<< by on April 26th, 2012
If you missed the Advanced Track this morning at SMX Toronto, here are the highlights from the Paid Search: Advanced Testing and Reporting Panel. Brad Geddes, Founder of Certified Knowledge, and Jeff Ferguson, CEO of Fang Digital Media, lead this panel. This session centered around the actual process of designing, implementing and measuring the results of paid search tests.
Brad Geddes kicked off the panel discussing the best ways to evaluate testing and which metrics create a conversion
- Clicks – CPC
- Impressions & clicks – CTR
- Average sale amount
- Conversion metrics -Ignores the impressions and clicks
- CPA – Ignores the impressions and clicks
- ROI/ROAS – Percentage, ignores volume
- Conversion per impression -Doesn’t take in average sale amounts
Metrics should start at the impression and accommodate CPCs & cost. Take in account conversions and sale amount – sale amount can vary by ad type.
The key metric to focus on: Revenue/Profit per Impression
PPI = (revenue – cost)/Impressions
- If you have margins/hard costs, etc. remove those before calculating
Extrapolate to see profit. Multi-sales per customer? – don’t forget lifetime value
Testing Ad copy – start with people
- What do people want?
- What do people avoid?
People don’t see bidding, time of day bidding, or keyword targeting – people only see the ad copy. Focus on the ad.
Test pricing – useful for testing in industries that are – price conscious, highly competitive, large price ranges, shopping comparison.
- Changing prices in ad copy, cause ad copy to be reviewed and delay ads running.
- Test a percentage off to prevent frequent ad copy changes
Discounts – bigger is better, people often focus on the biggest and smallest numbers
Calls to Action – make a call to action a benefits statement, ‘Sign up for our newsletter’ OR ‘Signup for Powerful Marketing Tips.’
- Powerful words – ‘secret’, helps CTR but not always CR and revenue.
Information – people in the research process: exclusive info that others can’t share. This can be powerful
Local Information – are you marketing to locals or non-locals?
- Locals more familiar with specific neighborhoods and is more targeted.
- Refer to local land marks, locals are familiar, tourists probably aren’t.
- Non-locals need more general info.
Questions – what question did the searcher want answered?
Testimonials – wisdom of the crowds. Can’t use, ‘best’, ‘#1’, etc. in ad copy unless it is verified by a 3rd party. This can help you stand out from competition, they can only use general terms like ‘top’.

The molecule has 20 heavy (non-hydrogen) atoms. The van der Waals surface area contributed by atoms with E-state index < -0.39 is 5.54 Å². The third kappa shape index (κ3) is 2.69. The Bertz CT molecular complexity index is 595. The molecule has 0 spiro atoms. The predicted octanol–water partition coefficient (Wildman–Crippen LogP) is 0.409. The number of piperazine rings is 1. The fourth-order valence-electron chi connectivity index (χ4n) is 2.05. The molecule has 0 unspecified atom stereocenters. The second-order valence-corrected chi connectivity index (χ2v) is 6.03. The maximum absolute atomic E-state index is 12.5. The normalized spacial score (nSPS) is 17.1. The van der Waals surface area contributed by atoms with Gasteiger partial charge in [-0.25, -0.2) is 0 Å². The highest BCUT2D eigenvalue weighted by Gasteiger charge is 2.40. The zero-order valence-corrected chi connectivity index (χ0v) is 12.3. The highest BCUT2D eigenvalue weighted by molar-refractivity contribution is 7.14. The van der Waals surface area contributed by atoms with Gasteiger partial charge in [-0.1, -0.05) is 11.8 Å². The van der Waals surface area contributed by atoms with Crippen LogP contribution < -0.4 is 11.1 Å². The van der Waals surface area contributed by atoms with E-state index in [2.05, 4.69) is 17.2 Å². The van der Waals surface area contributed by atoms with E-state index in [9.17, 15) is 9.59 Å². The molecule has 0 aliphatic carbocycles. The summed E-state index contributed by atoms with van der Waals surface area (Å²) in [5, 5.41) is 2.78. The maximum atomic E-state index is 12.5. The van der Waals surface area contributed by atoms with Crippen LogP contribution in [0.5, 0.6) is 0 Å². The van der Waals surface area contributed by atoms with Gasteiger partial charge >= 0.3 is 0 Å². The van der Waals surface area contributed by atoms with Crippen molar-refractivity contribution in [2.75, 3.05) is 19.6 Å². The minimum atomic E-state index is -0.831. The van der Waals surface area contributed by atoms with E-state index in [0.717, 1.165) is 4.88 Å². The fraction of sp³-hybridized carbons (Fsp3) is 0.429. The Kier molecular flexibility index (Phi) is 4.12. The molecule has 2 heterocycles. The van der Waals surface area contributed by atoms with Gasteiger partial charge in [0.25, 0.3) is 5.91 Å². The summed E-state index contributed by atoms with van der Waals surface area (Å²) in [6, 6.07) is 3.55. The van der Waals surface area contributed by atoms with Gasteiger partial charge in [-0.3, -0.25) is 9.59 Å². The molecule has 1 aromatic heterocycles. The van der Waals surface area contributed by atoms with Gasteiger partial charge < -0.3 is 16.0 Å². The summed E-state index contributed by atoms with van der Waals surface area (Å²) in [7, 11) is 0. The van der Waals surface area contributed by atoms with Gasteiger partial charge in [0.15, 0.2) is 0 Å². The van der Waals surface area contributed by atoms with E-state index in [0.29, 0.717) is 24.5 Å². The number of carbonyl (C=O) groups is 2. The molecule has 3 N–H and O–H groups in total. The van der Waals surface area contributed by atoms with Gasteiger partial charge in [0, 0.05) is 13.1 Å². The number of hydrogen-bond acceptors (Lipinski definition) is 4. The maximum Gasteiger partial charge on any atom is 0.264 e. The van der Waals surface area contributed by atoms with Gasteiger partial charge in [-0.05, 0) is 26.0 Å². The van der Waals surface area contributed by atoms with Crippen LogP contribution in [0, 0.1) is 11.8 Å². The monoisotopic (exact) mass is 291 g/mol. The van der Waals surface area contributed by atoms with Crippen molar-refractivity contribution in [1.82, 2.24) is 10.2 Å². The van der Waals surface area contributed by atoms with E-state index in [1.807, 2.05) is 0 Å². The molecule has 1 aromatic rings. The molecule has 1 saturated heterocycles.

Negative information – There’s a reason news headlines are often negative.
Even more items to test –
- Shipping method – especially for non US customers
- Customer benefits
- Unique Value Props
- Product/Service Features
- Symbols – Copyright, trademark
- One line vs. 2 link ad copy
- Be creative!
Testing is easy – opt for Google to rotate ads – 3 ways to rotate ads: optimize for clicks, optimize for conversions, or rotate evenly.
Wait for results – evaluate and choose the winner. Any data anomalies? Just a little date analysis makes a big difference in accounts.
Jeff Ferguson – Widen your gaze. With so much data, it’s easy to focus on just one number.
Digging into the data – day of week/ week of month testing. Look beyond the simple day of week
- Early in the month, much higher performance, but the rare 5th week of the month often does poorly
- Look at individual campaigns by week of month. Performance wasn’t universal
- Dig into keyword/ad group level data
- Dig into intra month trends, summers, winters, seasons, intra year seasonality
- Remove any big spikes from the data to prevent skewing the numbers
- Be proactive with data, but don’t get sucked into small adjustments daily, move twards analyzing the data to get ahead of trends
- Robots are okay but don’t become a slave to their charms
- Look for local trends within the data –
- Seasonality – buying seasons, spring thaw, paydays
- Upcoming events – festivals, concert schedule
- Find your own Week of Month
Geo Silos – for more than just local targeting
Dig into individual metro area data – analyze major DMAs
- Comparing DMAs where company has brick and mortar stores vs. no local presence
- The big strategy – optimize based on geo, despite not being a ‘local’ company